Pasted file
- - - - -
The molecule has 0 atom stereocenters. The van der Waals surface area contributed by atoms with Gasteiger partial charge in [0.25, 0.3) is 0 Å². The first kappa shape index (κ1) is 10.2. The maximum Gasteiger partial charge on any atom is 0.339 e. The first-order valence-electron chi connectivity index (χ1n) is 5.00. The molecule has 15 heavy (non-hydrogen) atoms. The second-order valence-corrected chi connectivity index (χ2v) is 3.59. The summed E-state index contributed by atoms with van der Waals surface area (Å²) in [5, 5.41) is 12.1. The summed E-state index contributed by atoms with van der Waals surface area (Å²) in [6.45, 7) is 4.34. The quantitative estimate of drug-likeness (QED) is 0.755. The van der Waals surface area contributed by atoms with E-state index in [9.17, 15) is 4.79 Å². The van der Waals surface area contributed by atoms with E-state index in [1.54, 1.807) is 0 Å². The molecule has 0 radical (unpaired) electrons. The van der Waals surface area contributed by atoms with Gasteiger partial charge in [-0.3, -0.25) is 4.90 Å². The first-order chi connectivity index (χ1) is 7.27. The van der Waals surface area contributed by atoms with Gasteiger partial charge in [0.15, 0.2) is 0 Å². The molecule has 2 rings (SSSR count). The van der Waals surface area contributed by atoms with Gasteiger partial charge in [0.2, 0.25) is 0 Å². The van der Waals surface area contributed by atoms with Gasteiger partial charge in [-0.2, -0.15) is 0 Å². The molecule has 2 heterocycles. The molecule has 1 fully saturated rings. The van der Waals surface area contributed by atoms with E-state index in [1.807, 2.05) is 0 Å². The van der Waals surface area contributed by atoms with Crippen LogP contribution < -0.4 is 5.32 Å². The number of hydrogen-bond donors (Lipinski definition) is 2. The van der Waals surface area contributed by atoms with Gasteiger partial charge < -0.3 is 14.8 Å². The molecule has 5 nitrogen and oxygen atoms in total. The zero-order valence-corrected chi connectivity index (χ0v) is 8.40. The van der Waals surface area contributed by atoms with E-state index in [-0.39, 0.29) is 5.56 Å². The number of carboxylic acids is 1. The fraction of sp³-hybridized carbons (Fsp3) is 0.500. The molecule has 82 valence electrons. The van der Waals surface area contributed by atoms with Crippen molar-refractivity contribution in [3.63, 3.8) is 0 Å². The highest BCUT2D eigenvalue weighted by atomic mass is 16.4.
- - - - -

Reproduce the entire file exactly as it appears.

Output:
The molecule has 0 atom stereocenters. The van der Waals surface area contributed by atoms with Gasteiger partial charge in [0.25, 0.3) is 0 Å². The first kappa shape index (κ1) is 10.2. The maximum Gasteiger partial charge on any atom is 0.339 e. The first-order valence-electron chi connectivity index (χ1n) is 5.00. The molecule has 15 heavy (non-hydrogen) atoms. The second-order valence-corrected chi connectivity index (χ2v) is 3.59. The summed E-state index contributed by atoms with van der Waals surface area (Å²) in [5, 5.41) is 12.1. The summed E-state index contributed by atoms with van der Waals surface area (Å²) in [6.45, 7) is 4.34. The quantitative estimate of drug-likeness (QED) is 0.755. The van der Waals surface area contributed by atoms with E-state index in [9.17, 15) is 4.79 Å². The van der Waals surface area contributed by atoms with E-state index in [1.54, 1.807) is 0 Å². The molecule has 0 radical (unpaired) electrons. The van der Waals surface area contributed by atoms with Gasteiger partial charge in [-0.3, -0.25) is 4.90 Å². The first-order chi connectivity index (χ1) is 7.27. The van der Waals surface area contributed by atoms with Gasteiger partial charge in [0.15, 0.2) is 0 Å². The molecule has 2 rings (SSSR count). The van der Waals surface area contributed by atoms with Gasteiger partial charge in [0.2, 0.25) is 0 Å². The van der Waals surface area contributed by atoms with Gasteiger partial charge in [-0.2, -0.15) is 0 Å². The molecule has 2 heterocycles. The molecule has 1 fully saturated rings. The van der Waals surface area contributed by atoms with E-state index in [1.807, 2.05) is 0 Å². The van der Waals surface area contributed by atoms with Crippen LogP contribution < -0.4 is 5.32 Å². The number of hydrogen-bond donors (Lipinski definition) is 2. The van der Waals surface area contributed by atoms with Gasteiger partial charge < -0.3 is 14.8 Å². The molecule has 5 nitrogen and oxygen atoms in total. The zero-order valence-corrected chi connectivity index (χ0v) is 8.40. The van der Waals surface area contributed by atoms with E-state index in [-0.39, 0.29) is 5.56 Å². The number of carboxylic acids is 1. The fraction of sp³-hybridized carbons (Fsp3) is 0.500. The molecule has 82 valence electrons. The van der Waals surface area contributed by atoms with Crippen molar-refractivity contribution in [3.63, 3.8) is 0 Å². The highest BCUT2D eigenvalue weighted by atomic mass is 16.4.